It is time to seek the true ori­gin of the right of sla­very. It must be based on the nature of things : let us see whe­ther there are cases where it deri­ves from that.

In every des­po­tic govern­ment it is very easy to sell one­self ; there poli­ti­cal sla­very obli­te­ra­tes, as it were, civil liberty.

Mr. Perry1 says that Muscovites sell them­sel­ves quite rea­dily. I am sure of the rea­son, which is that their free­dom is worth nothing.

In Achim2 eve­ryone tries to sell him­self. Some of the prin­ci­pal lords3 have no fewer than a thou­sand sla­ves, who are among the prin­ci­pal mer­chants, who also have many sla­ves under them, and these many more ; they are inhe­ri­ted and tra­ded. In these sta­tes free men, too weak against the govern­ment, try to become the sla­ves of those who tyran­nize the govern­ment.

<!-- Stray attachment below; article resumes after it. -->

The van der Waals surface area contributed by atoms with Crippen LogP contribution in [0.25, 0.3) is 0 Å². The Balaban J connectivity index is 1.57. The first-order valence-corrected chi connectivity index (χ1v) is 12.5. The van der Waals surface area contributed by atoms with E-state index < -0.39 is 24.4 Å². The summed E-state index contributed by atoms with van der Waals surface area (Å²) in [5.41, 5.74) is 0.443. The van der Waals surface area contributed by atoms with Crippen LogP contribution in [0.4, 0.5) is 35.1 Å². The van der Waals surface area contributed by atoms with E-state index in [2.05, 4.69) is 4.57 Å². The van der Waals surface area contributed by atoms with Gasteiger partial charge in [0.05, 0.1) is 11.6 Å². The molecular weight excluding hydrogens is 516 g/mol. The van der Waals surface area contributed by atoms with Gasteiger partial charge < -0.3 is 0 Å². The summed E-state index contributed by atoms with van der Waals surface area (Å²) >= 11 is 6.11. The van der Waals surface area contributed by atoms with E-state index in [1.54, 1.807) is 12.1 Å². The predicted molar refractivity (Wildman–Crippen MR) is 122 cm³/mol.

And that is the ori­gin, just and consis­tent with rea­son, of that very mild right of sla­very one finds in some coun­tries, and it must be mild because it is based on the free elec­tion which a man, for his own pur­po­ses, makes of a mas­ter, which crea­tes a reci­pro­cal conven­tion bet­ween the two par­ties.

The State of Russia, by Jean Perry, Paris, 1717, in-12°.

[Aceh, a province in Sumatra.]

Nouveau Voyage autour du monde, by William Dampier, vol. III, Amsterdam, 1711.